As Governor, my top priority is public safety, and this bill furthers that objective by keeping dangerous criminals off our streets … It's inexcusable to release individuals from jail that have been charged with heinous crimes like sexual assault against minors, domestic violence and robbery. There are deadly consequences to not enforcing the law, and Texas has now become a state where those practices are not tolerated. With this bill we are doing away with those that seek to promote lawlessness in Texas.

    The bill was approved by the Texas House of Representatives last month and will take effect on Sept. 1. (Jurist)

    The American Civil Liberties Union (ACLU) has issed a "Texas Travel Advisory" in response to the bill's passage:

    SB4 requires Texas law enforcement to comply with the federal government’s constitutionally flawed use of detainer requests, which ask local law enforcement to hold people for U.S. Immigration and Customs Enforcement (ICE), even when they lack the legal authority to do so.

    "We plan to fight this racist and wrongheaded law in the courts and in the streets. Until we defeat it, everyone traveling in or to Texas needs to be aware of what’s in store for them," said Terri Burke, executive director of the ACLU of Texas. "The Lone Star State will become a ‘show me your papers’ state, where every interaction with law enforcement can become a citizenship interrogation and potentially an illegal arrest."

    Between 2008 and 2012, ICE requested local law enforcement to hold 834 U.S. citizens, some of whom subsequently spent days in jail as a result. Under SB4, the state of Texas is placing the rights of its residents, including U.S. citizens, in extreme jeopardy.

    "It is simply a matter of time before illegal arrests occur. Local law enforcement will have to decide between violating a person’s rights and being severely fined, thrown in jail, or even being removed from office for choosing not to do so," said Burke.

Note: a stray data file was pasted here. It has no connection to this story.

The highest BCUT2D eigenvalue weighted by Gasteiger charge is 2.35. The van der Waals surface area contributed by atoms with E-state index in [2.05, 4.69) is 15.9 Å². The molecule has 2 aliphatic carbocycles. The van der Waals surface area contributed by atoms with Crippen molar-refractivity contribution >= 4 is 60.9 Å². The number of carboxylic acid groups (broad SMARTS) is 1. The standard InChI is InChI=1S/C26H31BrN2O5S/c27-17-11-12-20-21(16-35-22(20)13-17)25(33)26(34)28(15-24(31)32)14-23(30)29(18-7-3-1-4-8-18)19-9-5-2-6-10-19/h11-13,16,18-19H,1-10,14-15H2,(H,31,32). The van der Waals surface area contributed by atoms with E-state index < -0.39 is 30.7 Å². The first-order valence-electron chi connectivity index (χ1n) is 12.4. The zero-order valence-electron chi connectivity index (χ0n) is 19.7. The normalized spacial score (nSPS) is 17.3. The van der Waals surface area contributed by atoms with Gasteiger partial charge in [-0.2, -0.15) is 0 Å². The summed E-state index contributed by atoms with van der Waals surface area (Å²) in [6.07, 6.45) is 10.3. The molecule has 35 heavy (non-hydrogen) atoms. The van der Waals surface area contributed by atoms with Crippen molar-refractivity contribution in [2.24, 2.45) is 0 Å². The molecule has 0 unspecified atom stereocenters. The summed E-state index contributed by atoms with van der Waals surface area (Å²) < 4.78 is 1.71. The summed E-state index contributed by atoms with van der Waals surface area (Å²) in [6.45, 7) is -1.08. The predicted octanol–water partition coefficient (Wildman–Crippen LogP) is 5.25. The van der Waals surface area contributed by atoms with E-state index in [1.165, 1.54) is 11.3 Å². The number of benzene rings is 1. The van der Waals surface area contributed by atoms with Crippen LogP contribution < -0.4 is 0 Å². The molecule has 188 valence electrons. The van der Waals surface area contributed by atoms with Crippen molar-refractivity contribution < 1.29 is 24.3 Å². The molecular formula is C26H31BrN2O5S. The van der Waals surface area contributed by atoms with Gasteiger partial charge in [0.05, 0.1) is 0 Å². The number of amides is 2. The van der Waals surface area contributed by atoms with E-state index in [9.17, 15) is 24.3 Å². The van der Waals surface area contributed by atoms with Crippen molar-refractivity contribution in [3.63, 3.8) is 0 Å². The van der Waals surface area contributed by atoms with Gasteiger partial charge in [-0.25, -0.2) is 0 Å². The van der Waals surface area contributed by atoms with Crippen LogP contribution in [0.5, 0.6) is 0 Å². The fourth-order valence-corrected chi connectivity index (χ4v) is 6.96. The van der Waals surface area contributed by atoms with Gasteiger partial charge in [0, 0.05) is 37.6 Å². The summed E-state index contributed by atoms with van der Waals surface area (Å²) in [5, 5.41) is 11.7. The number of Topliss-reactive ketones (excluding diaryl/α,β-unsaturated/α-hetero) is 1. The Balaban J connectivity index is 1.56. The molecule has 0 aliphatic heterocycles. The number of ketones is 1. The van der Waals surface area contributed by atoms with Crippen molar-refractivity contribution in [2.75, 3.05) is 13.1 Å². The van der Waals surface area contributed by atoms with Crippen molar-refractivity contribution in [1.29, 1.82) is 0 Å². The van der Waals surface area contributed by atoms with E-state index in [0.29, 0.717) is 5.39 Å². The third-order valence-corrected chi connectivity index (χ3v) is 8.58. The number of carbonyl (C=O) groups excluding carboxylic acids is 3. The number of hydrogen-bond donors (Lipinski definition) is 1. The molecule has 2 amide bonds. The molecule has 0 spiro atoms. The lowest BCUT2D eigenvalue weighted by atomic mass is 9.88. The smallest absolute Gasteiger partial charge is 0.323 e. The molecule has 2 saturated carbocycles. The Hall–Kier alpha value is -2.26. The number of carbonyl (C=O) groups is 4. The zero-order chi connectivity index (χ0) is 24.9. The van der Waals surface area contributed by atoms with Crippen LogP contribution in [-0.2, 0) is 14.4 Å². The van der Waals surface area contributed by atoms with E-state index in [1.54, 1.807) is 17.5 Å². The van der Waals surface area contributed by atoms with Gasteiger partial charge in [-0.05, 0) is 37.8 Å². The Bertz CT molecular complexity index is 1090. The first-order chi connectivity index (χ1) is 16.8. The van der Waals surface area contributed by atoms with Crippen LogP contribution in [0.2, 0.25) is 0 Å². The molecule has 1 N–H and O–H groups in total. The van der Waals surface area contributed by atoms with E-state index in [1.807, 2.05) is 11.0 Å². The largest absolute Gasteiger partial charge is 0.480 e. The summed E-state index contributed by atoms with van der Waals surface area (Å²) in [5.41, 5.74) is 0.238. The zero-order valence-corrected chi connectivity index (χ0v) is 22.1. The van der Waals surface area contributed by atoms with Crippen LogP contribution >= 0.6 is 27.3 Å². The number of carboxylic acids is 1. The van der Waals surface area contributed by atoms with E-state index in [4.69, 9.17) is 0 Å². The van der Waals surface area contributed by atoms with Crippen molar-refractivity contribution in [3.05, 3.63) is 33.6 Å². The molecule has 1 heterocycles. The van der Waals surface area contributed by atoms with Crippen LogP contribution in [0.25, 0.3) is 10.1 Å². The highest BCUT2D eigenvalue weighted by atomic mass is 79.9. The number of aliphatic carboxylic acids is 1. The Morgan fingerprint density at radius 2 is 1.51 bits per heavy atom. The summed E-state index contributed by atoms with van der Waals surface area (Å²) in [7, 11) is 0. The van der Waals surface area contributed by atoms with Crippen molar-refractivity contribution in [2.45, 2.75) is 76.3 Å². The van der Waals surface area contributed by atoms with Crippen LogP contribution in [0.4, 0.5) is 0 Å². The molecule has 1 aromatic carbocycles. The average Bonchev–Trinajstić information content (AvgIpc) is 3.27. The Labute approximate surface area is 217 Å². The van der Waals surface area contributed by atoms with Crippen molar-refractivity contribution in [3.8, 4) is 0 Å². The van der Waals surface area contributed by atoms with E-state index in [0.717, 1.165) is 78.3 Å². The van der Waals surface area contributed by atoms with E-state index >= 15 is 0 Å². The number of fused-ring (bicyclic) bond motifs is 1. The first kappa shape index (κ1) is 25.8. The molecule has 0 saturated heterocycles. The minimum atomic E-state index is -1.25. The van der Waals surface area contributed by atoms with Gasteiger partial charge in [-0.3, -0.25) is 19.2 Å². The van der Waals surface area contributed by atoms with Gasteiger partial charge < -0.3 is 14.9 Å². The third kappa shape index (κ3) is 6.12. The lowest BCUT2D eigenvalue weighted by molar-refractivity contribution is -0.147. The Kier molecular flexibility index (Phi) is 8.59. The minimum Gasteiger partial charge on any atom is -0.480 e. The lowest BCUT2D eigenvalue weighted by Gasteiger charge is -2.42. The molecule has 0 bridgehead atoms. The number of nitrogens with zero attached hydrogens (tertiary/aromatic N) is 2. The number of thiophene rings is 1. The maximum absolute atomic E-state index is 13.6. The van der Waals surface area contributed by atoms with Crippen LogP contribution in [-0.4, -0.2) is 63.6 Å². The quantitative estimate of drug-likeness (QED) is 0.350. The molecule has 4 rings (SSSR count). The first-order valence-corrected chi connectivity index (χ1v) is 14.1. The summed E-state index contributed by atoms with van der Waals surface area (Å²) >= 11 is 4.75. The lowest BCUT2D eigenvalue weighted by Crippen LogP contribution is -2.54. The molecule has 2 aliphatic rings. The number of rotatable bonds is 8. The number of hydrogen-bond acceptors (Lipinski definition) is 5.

3. Texas civil rights group challenges ‘show me your papers’ law

    The Texas Civil Rights Project (TCRP) filed a lawsuit (PDF) May 22 to challenge a recently passed bill (PDF) they claim unlawfully targets immigrants. One provision of Senate Bill 4 (SB4) permits authorities to demand immigration or citizenship status from any individual suspected to be an undocumented person in an attempt to eliminate sanctuary cities. TCRP argues that this "show me your papers" law promotes racial and ethnic profiling and is unconstitutional. SB4 also criminally punishes state and local authorities that fail to enforce the provisions to a high degree and allows the Texas government to withhold funding from local governments acting as "sanctuary cities." America's Voice website reported that enforcement authorities have been strong advocates against the law because the provisions will be counterproductive to ensuring public safety. One concern is that undocumented persons will not speak up against violence or cooperate as witnesses of crimes, in fear that they will be fined, detained, or deported. Texas Governor Greg Abbott defended the law stating, "this bill ensures that there is predictability that our laws are applied without prejudice." (Jurist, May 23)